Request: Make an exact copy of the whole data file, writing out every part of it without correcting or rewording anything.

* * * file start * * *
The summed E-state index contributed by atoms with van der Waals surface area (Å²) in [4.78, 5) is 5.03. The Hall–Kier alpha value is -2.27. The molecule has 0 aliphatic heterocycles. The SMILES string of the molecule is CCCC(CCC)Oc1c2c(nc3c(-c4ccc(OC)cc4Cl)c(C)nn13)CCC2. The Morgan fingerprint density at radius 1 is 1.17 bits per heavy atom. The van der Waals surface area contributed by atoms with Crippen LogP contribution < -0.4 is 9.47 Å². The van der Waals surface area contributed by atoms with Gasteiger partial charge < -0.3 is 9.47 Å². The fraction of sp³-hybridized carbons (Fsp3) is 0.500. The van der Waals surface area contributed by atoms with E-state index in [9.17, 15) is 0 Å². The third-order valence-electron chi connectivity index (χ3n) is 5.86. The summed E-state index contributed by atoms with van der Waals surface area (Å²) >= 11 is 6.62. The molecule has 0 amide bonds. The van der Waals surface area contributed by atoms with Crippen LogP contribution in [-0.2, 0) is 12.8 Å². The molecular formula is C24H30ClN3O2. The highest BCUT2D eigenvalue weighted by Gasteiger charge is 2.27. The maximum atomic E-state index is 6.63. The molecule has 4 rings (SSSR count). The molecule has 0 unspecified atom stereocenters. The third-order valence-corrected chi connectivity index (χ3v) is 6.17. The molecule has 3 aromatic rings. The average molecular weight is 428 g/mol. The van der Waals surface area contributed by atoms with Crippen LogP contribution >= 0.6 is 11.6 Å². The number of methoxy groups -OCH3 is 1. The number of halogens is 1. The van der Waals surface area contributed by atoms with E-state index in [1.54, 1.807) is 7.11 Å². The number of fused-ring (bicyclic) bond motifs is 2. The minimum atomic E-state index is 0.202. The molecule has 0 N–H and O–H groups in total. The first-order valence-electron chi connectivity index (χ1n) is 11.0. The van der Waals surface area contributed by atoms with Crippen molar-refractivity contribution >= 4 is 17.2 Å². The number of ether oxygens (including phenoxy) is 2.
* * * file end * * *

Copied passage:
The summed E-state index contributed by atoms with van der Waals surface area (Å²) in [4.78, 5) is 5.03. The Hall–Kier alpha value is -2.27. The molecule has 0 aliphatic heterocycles. The SMILES string of the molecule is CCCC(CCC)Oc1c2c(nc3c(-c4ccc(OC)cc4Cl)c(C)nn13)CCC2. The Morgan fingerprint density at radius 1 is 1.17 bits per heavy atom. The van der Waals surface area contributed by atoms with Crippen LogP contribution < -0.4 is 9.47 Å². The van der Waals surface area contributed by atoms with Gasteiger partial charge < -0.3 is 9.47 Å². The fraction of sp³-hybridized carbons (Fsp3) is 0.500. The van der Waals surface area contributed by atoms with E-state index in [9.17, 15) is 0 Å². The third-order valence-electron chi connectivity index (χ3n) is 5.86. The summed E-state index contributed by atoms with van der Waals surface area (Å²) >= 11 is 6.62. The molecule has 0 amide bonds. The van der Waals surface area contributed by atoms with Crippen LogP contribution in [-0.2, 0) is 12.8 Å². The molecular formula is C24H30ClN3O2. The highest BCUT2D eigenvalue weighted by Gasteiger charge is 2.27. The maximum atomic E-state index is 6.63. The molecule has 4 rings (SSSR count). The molecule has 0 unspecified atom stereocenters. The third-order valence-corrected chi connectivity index (χ3v) is 6.17. The molecule has 3 aromatic rings. The average molecular weight is 428 g/mol. The van der Waals surface area contributed by atoms with Crippen LogP contribution >= 0.6 is 11.6 Å². The number of methoxy groups -OCH3 is 1. The number of halogens is 1. The van der Waals surface area contributed by atoms with E-state index in [1.54, 1.807) is 7.11 Å². The number of fused-ring (bicyclic) bond motifs is 2. The minimum atomic E-state index is 0.202. The molecule has 0 N–H and O–H groups in total. The first-order valence-electron chi connectivity index (χ1n) is 11.0. The van der Waals surface area contributed by atoms with Crippen molar-refractivity contribution >= 4 is 17.2 Å². The number of ether oxygens (including phenoxy) is 2.